The article is about creating High-resolution panoramic images and therefore the link to the title. But first I need to go deep, very deep as I show an image taken from across the street at my neighbor’s house.
Shot at eye level (6’) but photo drama for effect
With the amount of snow we have received in the last week, combined with the amount already on the ground, I am starting to feel penned in. Getting a bit stir-crazy as it seems like this year’s winter will never end. The snow banks are getting, seriously, way too high and while normally in winter my photography is a bit constrained, this year I feel like I am chained to the house.
High-Res Panoramic Images
If you had ever had the opportunity to take large format images (4x5, 8x10) or even view them when printed very large, you will appreciate how you can almost walk into the image with its grand scale and subtle fine detail. My B&W ISO 25 - 4x5 negatives are scanned to produce an image about 12,000 x 9,600, which when printed a 240 dpi gives me a print that is 50x40 inches. When you stand in front of such a large and detailed image, it is almost like walking into the scene. You can spend a great deal of time walking around the scene with your eyes.
240 dpi is an acceptable print setting when the image has been sharpened for both printer and paper settings. Larger prints tend to be viewed further back, but with this setting people can still get as close as they like. With the software program available, it is easy to increase print size by a factor of 4. That’s huge!
My Nikon D70 (6.1mp) camera could only print (at same print res) an image that is 12.5x8.5 inches. The D200 will only give me 16x11 inches.
By using a tripod and taking overlapping images you can, with software, stitch them together to create beautiful and very large pano images. Stitching several rows can also create large format type images. There are a few basics about panos, such as camera level, constant camera settings for exposure, focus, scene stability, accurate overlap, no polarizer. The software can, within reason, take care of the film no-parallax point, but do try to get close. As always the camera settings need to be adjusted to the actual scene in front of you or creative vision.
My preferred software to stitch images together is A Autopano Pro , which cost about $150 US. (99 euros). It is hard to beat the power and functionality for that price.
All panos have been set to a width of 1200. Do click on any images below for the larger version.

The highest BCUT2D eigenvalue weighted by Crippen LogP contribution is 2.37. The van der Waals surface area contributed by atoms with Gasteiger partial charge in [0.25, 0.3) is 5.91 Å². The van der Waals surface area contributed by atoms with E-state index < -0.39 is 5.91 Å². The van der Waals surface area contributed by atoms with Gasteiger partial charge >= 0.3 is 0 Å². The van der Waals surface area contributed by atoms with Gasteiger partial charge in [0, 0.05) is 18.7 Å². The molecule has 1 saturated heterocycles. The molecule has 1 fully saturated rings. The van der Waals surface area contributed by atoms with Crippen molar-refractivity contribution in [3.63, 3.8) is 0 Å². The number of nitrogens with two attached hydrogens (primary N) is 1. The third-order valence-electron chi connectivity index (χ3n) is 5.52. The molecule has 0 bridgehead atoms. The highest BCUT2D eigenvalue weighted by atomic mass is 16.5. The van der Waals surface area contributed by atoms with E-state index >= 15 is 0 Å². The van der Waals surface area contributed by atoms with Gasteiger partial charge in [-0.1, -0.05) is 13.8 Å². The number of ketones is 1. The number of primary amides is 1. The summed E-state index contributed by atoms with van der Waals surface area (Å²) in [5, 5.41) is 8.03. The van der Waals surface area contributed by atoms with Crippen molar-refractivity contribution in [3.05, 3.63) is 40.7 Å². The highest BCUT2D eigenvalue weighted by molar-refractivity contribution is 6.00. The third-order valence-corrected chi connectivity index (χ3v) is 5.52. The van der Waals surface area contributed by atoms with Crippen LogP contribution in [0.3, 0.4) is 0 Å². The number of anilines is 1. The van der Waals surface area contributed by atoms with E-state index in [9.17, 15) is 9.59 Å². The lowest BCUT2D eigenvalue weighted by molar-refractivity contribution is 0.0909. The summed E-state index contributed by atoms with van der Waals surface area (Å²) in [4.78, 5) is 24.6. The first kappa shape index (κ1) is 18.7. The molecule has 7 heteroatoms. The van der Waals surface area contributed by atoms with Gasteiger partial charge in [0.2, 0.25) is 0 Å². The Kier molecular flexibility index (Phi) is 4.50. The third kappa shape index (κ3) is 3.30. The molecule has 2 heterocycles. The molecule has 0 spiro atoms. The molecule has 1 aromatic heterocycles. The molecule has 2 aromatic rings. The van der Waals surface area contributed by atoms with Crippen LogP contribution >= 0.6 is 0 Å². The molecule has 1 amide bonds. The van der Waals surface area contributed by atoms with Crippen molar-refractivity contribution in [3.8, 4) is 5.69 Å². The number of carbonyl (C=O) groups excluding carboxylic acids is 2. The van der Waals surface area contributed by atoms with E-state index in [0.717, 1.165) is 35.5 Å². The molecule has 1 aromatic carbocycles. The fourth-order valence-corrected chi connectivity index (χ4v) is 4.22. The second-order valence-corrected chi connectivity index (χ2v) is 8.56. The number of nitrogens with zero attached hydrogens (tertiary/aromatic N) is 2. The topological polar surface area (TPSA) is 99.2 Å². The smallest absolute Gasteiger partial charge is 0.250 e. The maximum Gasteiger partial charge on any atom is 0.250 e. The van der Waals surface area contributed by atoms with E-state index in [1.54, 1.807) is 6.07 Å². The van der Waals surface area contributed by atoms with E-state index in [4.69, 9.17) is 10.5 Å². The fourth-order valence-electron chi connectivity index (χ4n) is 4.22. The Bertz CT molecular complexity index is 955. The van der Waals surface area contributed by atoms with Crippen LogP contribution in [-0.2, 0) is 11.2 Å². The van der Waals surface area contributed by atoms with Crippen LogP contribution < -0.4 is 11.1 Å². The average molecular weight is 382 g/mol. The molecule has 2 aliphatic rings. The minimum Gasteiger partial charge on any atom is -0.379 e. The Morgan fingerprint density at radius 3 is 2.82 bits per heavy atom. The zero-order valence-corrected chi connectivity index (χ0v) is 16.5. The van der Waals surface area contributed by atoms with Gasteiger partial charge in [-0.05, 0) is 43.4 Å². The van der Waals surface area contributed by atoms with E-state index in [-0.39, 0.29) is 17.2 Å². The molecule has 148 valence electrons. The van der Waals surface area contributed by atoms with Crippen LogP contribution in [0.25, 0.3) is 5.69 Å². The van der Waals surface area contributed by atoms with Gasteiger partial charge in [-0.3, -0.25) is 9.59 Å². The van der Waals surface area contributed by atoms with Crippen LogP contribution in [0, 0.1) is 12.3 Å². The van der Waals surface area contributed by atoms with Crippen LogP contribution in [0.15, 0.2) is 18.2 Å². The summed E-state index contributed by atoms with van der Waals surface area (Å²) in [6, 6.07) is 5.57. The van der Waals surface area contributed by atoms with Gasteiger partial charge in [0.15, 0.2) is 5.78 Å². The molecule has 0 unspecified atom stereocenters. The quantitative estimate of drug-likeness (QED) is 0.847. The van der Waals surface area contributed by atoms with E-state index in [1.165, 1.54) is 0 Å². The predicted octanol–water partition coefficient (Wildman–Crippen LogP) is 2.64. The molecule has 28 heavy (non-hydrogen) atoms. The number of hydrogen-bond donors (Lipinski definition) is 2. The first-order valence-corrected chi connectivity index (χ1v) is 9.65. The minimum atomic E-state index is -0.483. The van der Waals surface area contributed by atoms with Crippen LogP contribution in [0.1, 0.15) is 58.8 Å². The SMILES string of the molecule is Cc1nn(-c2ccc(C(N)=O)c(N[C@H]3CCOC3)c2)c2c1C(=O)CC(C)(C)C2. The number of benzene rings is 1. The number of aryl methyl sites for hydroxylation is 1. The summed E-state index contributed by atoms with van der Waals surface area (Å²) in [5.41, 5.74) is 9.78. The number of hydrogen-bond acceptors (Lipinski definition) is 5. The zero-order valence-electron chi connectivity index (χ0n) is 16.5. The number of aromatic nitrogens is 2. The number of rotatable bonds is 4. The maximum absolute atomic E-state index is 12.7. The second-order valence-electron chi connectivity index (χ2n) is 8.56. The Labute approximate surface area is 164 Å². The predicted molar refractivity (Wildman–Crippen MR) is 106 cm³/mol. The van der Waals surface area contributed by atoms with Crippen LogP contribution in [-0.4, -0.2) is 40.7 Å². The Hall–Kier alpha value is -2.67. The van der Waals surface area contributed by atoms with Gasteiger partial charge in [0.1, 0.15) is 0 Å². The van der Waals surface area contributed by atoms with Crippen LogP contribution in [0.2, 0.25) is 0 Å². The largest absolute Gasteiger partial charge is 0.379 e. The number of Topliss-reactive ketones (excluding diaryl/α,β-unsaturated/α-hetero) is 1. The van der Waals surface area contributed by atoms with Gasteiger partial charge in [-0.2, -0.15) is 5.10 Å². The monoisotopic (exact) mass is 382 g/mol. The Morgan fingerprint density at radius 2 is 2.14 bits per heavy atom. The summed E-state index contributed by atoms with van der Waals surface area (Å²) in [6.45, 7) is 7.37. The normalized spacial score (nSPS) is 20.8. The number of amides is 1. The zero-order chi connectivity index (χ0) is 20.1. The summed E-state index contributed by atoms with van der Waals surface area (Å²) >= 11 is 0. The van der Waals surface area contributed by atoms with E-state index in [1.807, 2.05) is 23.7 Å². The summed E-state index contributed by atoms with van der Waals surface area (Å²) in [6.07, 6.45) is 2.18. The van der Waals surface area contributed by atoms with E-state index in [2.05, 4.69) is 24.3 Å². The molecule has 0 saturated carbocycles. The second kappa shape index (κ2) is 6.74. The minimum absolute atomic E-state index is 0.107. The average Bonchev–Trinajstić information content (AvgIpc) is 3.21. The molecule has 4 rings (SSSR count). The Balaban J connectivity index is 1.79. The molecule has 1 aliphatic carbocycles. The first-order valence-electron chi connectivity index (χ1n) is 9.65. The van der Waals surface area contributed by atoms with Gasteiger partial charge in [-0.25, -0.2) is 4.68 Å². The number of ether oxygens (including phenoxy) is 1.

The image below was created using Photoshop and layers to method only to show another approach. The rest was created using Autopano pro.
Original image 10,300 x2240 or printed at 43” x 9.5” (240dpi)
For the Photoshop method, I did embed each image as a smart layer. This permits me to fine-tune the exposure for each image using Adobe Camera RAW (ACR) to best match the other images and thereby getting a smooth transition in sky tones.
reduced to 75% of full resolution
This is one of my favourite panos below and as yet I haven’t worked it to make a print. I am just not sure where to crop the scene, if I even need to. I have visited this place so often that each element has a memory. The path, which is barely visible, at the very far right, coming through the trees and the lovely dark forms on the far left. This was taken near sunset and there is steam rising from the water, which is hard to see in this image. I know I will have to enhance this to make it more visible in the print.
Original image 11,000, 14000 or printed at 46” x 8”
Can you guess which part the below image is located. Hint: look at the log at the edge of water.
Full resolution, vibrancy added
The pano pro software uses the best stitching algorithm and will auto detect pano images in a folder and combine them to present its interpretation, also auto correct for colour and even remove ghost images (people moving) and now even HDR stitching.
For scenes with strong detail and good contrast such as buildings, a 1/3 overlap is sufficient. For a scene with fine detail such as these landscape shots, I recommend a ½ overlap.
This image was taken in early fall and I just loved the yellow colours in the field.
Original image 6,500x1,900 or printed at 27” x 8”
reduced to 50% of actual size
The high-resolution images are difficult to appreciate on a monitor, as it has nowhere near the resolution to fully view the detail and they are just begging to be printed and viewed.
Most images can be printed on 12 in. wide printer with roll-paper feed but it is more expensive to print than your normal print. If you can’t print it yourself, do find a good local printer who can handle these different formats. Some friends have had difficulty with the standard online prints trying to get the sizing right. They tend to default to standard formats.
There is even a manufacturer that makes an attachment for your DSLR to connect to the back of a 4x5 camera. With the aid of the sliding mechanical grid, you move the camera over the full glass plate in small increments, pano-stitch and voila! A 4x5 field camera image.
Solution for Hint above: The left edge of the image is almost center in the pano image.
A photographer’s Adage
A very fine photographer asked me, "What did it feel like the first time you manipulated an image?", and I said "Do you mean the first time I shot black and white instead of color, do you mean the first time I burned the corner of a print down, do you mean the first time I 'spotted' a dust speck on my print, do you mean the first time I shot with a wide angle instead of a normal lens, I mean what are you referring to? Where does it stop?" - Dan Burkholder - From a Lenswork Digital Output workshop, 10/97.